THE state’s Hunter-based electricity generators are almost certain to be sold with the O’Farrell Government securing the support of key crossbench MPs.
The deal will also result in at least four of the Hunter Region’s national parks being opened up to recreational shooters.
Legislation enabling the sale passed the NSW upper house late last night, after the government yesterday announced the two Shooters and Fishers party MPs who share the balance of power would back the sale.
The government agreed to terms from the MPs Robert Borsak and Robert Brown, put forward on behalf of unions, that permanent workers at power stations including those in the Hunter be given a four-year job guarantee after the generators were sold.
As part of the deal struck, Premier Barry O’Farrell has backed away from past promises that he would not allow hunting in national parks.
The government would instead amend laws to permit recreational shooting of feral animals in 79 national parks and conservation areas, including the popular Myall Lakes, Watagans, Barrington Tops national parks and the Barrington Tops state conservation areas.
Mr O’Farrell said the sale would unlock $3 billion for spending on sorely needed infrastructure.
Mr O’Farrell acknowledged he would not otherwise have approved the measure had he not needed the crossbenchers’ support, saying the government had to ‘‘live with the parliament that the people of NSW have given us’’.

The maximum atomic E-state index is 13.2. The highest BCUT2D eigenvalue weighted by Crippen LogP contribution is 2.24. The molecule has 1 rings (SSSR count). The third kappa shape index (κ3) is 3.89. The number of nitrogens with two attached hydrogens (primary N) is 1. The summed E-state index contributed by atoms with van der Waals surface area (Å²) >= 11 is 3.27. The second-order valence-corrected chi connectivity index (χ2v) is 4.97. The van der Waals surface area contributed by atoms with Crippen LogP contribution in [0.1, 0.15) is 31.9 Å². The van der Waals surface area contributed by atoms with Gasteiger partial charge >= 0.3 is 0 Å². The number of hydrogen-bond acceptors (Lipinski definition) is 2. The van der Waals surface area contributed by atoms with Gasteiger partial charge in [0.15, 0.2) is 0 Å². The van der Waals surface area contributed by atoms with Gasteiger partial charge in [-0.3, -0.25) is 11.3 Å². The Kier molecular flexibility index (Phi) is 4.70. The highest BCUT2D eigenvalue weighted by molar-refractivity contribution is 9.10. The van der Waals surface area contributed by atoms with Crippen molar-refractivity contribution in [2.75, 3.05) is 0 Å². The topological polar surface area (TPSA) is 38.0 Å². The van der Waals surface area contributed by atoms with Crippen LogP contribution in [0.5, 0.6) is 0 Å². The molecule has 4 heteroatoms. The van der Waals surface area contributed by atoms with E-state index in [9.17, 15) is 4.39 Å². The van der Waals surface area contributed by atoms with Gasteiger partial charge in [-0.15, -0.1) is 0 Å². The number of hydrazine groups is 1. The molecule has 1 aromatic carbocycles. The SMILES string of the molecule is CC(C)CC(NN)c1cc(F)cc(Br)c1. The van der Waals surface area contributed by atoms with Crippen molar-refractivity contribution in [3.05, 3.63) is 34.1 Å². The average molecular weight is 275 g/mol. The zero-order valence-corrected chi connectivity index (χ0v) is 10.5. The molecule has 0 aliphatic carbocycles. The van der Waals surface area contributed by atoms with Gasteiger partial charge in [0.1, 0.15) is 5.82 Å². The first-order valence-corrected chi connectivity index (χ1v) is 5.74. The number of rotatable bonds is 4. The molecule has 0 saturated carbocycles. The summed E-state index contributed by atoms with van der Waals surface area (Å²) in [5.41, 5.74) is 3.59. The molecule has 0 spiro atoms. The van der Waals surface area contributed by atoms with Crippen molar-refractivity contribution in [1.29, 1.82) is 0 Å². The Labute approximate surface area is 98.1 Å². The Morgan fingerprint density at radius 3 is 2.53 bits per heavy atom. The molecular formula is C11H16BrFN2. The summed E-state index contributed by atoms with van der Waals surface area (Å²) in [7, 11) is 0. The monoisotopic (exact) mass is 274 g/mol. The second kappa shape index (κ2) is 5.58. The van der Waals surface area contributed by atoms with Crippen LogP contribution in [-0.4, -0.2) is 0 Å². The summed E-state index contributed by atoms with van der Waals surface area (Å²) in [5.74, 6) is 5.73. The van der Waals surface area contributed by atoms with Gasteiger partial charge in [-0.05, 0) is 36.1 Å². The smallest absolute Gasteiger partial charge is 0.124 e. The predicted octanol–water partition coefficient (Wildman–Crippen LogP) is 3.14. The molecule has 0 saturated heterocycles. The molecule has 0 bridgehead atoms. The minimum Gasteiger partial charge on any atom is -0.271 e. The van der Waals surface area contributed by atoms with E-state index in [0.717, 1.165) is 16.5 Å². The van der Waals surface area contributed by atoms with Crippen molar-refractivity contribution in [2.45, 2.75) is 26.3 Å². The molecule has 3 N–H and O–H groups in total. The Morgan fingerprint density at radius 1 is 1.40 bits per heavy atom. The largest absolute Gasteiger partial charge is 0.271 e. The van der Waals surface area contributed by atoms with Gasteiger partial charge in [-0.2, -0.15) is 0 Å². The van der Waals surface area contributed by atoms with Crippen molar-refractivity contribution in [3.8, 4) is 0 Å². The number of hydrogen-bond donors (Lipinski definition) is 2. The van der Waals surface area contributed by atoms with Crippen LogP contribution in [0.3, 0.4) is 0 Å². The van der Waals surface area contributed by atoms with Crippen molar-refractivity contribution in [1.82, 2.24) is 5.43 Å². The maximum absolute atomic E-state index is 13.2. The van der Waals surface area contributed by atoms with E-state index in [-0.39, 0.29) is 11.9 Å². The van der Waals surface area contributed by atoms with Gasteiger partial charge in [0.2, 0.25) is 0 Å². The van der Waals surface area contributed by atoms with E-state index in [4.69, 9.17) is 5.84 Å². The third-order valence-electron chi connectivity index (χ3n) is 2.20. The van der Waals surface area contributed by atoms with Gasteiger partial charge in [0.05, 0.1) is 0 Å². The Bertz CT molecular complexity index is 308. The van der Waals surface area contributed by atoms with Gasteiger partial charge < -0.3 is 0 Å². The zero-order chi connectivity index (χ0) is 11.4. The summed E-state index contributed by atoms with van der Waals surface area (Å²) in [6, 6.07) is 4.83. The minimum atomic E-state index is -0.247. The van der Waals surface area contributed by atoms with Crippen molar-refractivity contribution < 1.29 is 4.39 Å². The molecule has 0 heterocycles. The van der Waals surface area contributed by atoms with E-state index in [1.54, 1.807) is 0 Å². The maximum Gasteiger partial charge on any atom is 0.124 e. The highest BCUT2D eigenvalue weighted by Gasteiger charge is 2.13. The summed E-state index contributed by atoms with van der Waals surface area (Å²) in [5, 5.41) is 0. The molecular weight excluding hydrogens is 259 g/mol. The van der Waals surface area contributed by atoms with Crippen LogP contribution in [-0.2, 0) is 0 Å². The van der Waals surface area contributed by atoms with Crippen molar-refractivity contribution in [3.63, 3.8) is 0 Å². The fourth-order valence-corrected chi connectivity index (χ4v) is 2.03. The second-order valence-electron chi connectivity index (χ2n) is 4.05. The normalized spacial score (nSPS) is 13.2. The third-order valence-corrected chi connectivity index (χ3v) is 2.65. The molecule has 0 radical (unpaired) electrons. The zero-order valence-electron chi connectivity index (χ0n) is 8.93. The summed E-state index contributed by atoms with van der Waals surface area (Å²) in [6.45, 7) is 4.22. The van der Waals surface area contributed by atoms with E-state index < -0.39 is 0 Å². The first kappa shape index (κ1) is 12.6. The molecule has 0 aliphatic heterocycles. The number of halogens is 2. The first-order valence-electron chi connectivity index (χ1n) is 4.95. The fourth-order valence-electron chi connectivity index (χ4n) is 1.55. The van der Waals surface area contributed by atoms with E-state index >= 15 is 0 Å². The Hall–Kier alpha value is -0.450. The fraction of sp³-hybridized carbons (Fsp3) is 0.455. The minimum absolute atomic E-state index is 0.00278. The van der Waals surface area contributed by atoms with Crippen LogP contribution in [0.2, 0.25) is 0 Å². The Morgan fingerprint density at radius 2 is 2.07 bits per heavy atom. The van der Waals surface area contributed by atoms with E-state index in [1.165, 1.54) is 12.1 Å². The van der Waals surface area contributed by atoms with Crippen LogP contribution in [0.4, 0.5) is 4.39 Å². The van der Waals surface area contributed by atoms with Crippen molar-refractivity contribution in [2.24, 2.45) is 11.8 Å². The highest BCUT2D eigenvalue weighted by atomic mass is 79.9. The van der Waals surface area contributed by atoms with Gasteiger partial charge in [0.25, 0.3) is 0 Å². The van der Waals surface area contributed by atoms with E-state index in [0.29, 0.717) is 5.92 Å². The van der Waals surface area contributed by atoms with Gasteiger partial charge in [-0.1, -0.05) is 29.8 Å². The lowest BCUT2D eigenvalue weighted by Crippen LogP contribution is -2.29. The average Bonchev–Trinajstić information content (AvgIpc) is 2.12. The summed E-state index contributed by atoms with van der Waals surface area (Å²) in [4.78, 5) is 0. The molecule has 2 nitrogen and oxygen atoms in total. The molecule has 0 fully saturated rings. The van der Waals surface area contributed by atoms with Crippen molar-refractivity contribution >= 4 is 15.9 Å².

‘‘Our bigger public interest test here is to unlock the asset value of the generators to assist us in rebuilding the economy by delivering the infrastructure needed to get this state going,’’ Mr O’Farrell said.
Hunter Business Chamber cautiously welcomed the news last night.
‘‘The potential $3 to $5 billion boost to NSW is significant for major infrastructure projects but we are mindful of potential impacts on the Hunter region also,’’ chamber chief executive officer Kristen Keegan said.
“We look forward to seeing the detail behind the sale and gaining a better understanding of what this means more widely for the Hunter Region.’’
Mr Brown said he and Mr Borsak had secured ‘‘the best deal possible’’ for Upper Hunter power station workers, many of who were nearing retirement age, while paving the way for investment in infrastructure.
The government had resisted giving a four-year job guarantee for workers, as it did not want to go beyond the two-year commitment given to staff at Sydney Ferries as a private operator.
In Parliament yesterday, Deputy Premier Andrew Stoner declared the deal a ‘‘good result’’ for regional NSW, which would receive at least 30 per cent of the sale proceeds.
The Shooters said the government had also agreed to establish a panel or authority that would help determine how the sale proceeds would be spent in regional areas.
Mr Borsak said that would ensure regional communities had input into which projects were funded rather than the decisions being made by the government and Infrastructure NSW which were focused on Newcastle, Sydney and Wollongong.